The Youths of this City, and other Young Men Time out of Mind, have left off to Practise the disarmed Launce and Shield on Horse back, in the Fields, Man against Man; but in their City they have used on Horse back, to run at a dead Mark called a Quinten.

[ Click here to view Image of quintain   ] For note whereof, I read, that in the Year of Christ 1253. the 38 of Hen. 3. the Youthful Citizens, for an Exercise of their Activity, set forth a Game to run at the Quinten, and whosoever did best, should have a Peacock, which they had prepared as a Prize.

Running at the Quinten for Prizes.

Mat. Paris.

Certain of the King's Servants, because the Court lay then at Westminster, came, as it were, in despite of the Citizens, to that Game, and giving reproachful Names to the Londoners, which for the dignity of the City, and the ancient Priviledge which they ought to have enjoyed, were called Barons: they said Londoners being wrongfully abused, fell upon the King's Servants, and beat them shrewdly, so that upon complaint made to the King, he fined the City to pay a Thousand Marks. This Exercise of running at the Quinten, was practised by the Youthful Citizens, as well in Summer as in Winter; namely, in the Feast of Christmas. I have seen a Quinten set upon Cornhill, by the Leaden Hall, where the Attendants on the Lords of merry Disports have run, and made great pastime: for he that hit not the broad End of the Quinten, was of all Men laughed to scorn; and he that hit it full, if he rode not the faster, had a sound blow in his Neck with a Bag full of Sand, hanged on the other end.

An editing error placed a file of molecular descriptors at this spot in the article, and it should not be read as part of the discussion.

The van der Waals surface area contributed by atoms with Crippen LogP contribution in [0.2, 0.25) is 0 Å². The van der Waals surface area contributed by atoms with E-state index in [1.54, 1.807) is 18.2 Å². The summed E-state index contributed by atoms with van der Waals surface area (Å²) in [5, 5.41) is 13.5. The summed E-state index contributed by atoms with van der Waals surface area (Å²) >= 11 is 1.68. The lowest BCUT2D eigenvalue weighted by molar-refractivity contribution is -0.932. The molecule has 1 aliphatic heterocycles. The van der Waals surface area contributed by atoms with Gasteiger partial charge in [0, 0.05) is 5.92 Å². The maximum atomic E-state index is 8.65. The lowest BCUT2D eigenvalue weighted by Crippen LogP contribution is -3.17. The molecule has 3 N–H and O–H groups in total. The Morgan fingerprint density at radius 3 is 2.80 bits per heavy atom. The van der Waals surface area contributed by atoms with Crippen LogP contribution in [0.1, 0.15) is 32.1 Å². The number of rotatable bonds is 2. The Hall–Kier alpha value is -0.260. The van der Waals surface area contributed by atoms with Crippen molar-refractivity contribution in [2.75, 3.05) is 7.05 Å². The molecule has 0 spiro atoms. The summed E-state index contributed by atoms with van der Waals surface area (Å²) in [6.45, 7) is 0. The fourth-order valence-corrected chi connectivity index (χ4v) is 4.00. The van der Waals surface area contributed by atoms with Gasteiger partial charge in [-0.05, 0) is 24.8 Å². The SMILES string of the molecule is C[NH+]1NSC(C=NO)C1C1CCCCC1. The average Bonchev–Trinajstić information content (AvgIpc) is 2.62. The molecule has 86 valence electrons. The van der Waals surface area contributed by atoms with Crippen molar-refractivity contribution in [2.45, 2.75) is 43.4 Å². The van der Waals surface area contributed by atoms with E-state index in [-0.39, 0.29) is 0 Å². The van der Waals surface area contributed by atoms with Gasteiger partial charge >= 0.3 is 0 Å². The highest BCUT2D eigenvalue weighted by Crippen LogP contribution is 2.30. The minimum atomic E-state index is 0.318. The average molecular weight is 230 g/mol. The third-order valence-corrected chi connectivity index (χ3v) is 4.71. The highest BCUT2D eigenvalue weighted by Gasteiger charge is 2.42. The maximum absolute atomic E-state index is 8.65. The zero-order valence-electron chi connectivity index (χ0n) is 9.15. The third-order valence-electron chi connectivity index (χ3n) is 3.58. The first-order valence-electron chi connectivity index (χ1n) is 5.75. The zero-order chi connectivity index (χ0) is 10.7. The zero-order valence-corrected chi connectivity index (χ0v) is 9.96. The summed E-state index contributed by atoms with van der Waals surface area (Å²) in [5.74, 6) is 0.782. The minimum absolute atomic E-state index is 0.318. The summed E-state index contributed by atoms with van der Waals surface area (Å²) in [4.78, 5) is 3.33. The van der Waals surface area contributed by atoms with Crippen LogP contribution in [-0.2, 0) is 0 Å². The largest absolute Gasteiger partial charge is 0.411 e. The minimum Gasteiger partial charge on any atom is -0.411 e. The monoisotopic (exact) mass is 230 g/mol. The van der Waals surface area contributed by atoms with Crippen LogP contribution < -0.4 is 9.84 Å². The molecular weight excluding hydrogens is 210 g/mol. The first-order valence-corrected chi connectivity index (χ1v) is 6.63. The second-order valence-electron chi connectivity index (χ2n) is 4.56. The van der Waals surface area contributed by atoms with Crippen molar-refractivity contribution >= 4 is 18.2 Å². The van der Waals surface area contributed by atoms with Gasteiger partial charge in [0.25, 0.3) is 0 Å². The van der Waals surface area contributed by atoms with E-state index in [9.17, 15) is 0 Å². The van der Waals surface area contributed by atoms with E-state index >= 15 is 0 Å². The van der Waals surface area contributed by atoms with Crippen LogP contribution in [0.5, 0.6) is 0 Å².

The Kings Servants deriding the Citizens, were sore beaten, but the Citizens were fined by the King.

Quinten upon Cornhill.

This Sport was called also Quintane, or Quintain, from the Latin Quintus, because as Minshew fancies, it was one of the anicent Sports used every Fifth Year among the Olympian Games.

A Roman Exercise.

J. S.